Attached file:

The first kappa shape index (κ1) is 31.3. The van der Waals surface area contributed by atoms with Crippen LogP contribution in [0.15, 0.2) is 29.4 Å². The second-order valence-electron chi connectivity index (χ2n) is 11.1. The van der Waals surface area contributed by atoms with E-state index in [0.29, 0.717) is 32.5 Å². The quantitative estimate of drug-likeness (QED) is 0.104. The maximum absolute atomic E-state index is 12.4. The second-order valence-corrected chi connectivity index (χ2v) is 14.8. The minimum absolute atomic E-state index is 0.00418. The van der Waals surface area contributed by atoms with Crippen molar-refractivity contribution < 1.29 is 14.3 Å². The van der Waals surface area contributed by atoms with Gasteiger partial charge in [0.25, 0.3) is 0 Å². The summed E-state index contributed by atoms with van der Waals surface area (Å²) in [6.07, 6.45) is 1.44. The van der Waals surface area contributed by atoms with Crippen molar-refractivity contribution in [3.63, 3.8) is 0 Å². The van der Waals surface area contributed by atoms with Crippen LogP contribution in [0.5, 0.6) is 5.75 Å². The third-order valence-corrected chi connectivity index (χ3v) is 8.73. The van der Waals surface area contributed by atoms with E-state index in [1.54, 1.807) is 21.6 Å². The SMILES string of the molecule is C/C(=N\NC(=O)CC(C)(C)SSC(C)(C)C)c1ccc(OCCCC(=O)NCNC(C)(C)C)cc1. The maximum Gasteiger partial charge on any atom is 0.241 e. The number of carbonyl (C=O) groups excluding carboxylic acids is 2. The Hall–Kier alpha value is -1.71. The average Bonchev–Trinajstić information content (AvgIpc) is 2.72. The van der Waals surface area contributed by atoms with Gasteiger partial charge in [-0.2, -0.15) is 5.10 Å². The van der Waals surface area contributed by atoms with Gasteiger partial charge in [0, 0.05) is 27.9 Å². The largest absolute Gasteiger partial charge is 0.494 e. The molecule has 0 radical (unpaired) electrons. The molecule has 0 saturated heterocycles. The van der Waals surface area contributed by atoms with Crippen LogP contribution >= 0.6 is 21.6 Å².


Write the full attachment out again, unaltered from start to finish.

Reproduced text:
The first kappa shape index (κ1) is 31.3. The van der Waals surface area contributed by atoms with Crippen LogP contribution in [0.15, 0.2) is 29.4 Å². The second-order valence-electron chi connectivity index (χ2n) is 11.1. The van der Waals surface area contributed by atoms with E-state index in [0.29, 0.717) is 32.5 Å². The quantitative estimate of drug-likeness (QED) is 0.104. The maximum absolute atomic E-state index is 12.4. The second-order valence-corrected chi connectivity index (χ2v) is 14.8. The minimum absolute atomic E-state index is 0.00418. The van der Waals surface area contributed by atoms with Crippen molar-refractivity contribution < 1.29 is 14.3 Å². The van der Waals surface area contributed by atoms with Gasteiger partial charge in [0.25, 0.3) is 0 Å². The summed E-state index contributed by atoms with van der Waals surface area (Å²) in [6.07, 6.45) is 1.44. The van der Waals surface area contributed by atoms with Crippen molar-refractivity contribution in [3.63, 3.8) is 0 Å². The van der Waals surface area contributed by atoms with Crippen LogP contribution in [0.5, 0.6) is 5.75 Å². The third-order valence-corrected chi connectivity index (χ3v) is 8.73. The van der Waals surface area contributed by atoms with E-state index in [1.54, 1.807) is 21.6 Å². The SMILES string of the molecule is C/C(=N\NC(=O)CC(C)(C)SSC(C)(C)C)c1ccc(OCCCC(=O)NCNC(C)(C)C)cc1. The maximum Gasteiger partial charge on any atom is 0.241 e. The number of carbonyl (C=O) groups excluding carboxylic acids is 2. The Hall–Kier alpha value is -1.71. The average Bonchev–Trinajstić information content (AvgIpc) is 2.72. The van der Waals surface area contributed by atoms with Gasteiger partial charge in [-0.2, -0.15) is 5.10 Å². The van der Waals surface area contributed by atoms with Gasteiger partial charge in [0, 0.05) is 27.9 Å². The largest absolute Gasteiger partial charge is 0.494 e. The molecule has 0 radical (unpaired) electrons. The molecule has 0 saturated heterocycles. The van der Waals surface area contributed by atoms with Crippen LogP contribution >= 0.6 is 21.6 Å².